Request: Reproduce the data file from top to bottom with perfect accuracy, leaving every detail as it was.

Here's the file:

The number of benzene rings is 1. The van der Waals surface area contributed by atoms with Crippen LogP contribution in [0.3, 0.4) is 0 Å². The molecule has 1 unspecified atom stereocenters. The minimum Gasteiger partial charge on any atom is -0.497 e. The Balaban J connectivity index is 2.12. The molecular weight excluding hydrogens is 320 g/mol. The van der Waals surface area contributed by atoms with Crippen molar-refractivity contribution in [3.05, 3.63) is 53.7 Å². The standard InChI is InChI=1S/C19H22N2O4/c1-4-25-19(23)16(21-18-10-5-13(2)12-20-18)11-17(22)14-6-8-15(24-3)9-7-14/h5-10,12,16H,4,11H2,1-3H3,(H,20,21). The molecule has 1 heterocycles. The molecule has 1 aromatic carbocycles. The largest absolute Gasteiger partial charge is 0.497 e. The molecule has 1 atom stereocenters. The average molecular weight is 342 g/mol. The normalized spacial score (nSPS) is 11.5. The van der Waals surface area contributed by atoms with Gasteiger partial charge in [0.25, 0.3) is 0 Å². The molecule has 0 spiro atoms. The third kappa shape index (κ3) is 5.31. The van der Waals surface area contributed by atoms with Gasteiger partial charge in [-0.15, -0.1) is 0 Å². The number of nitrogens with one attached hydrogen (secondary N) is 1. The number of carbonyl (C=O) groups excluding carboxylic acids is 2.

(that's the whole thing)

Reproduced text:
The number of benzene rings is 1. The van der Waals surface area contributed by atoms with Crippen LogP contribution in [0.3, 0.4) is 0 Å². The molecule has 1 unspecified atom stereocenters. The minimum Gasteiger partial charge on any atom is -0.497 e. The Balaban J connectivity index is 2.12. The molecular weight excluding hydrogens is 320 g/mol. The van der Waals surface area contributed by atoms with Crippen molar-refractivity contribution in [3.05, 3.63) is 53.7 Å². The standard InChI is InChI=1S/C19H22N2O4/c1-4-25-19(23)16(21-18-10-5-13(2)12-20-18)11-17(22)14-6-8-15(24-3)9-7-14/h5-10,12,16H,4,11H2,1-3H3,(H,20,21). The molecule has 1 heterocycles. The molecule has 1 aromatic carbocycles. The largest absolute Gasteiger partial charge is 0.497 e. The molecule has 1 atom stereocenters. The average molecular weight is 342 g/mol. The normalized spacial score (nSPS) is 11.5. The van der Waals surface area contributed by atoms with Gasteiger partial charge in [0.25, 0.3) is 0 Å². The molecule has 0 spiro atoms. The third kappa shape index (κ3) is 5.31. The van der Waals surface area contributed by atoms with Gasteiger partial charge in [-0.15, -0.1) is 0 Å². The number of nitrogens with one attached hydrogen (secondary N) is 1. The number of carbonyl (C=O) groups excluding carboxylic acids is 2.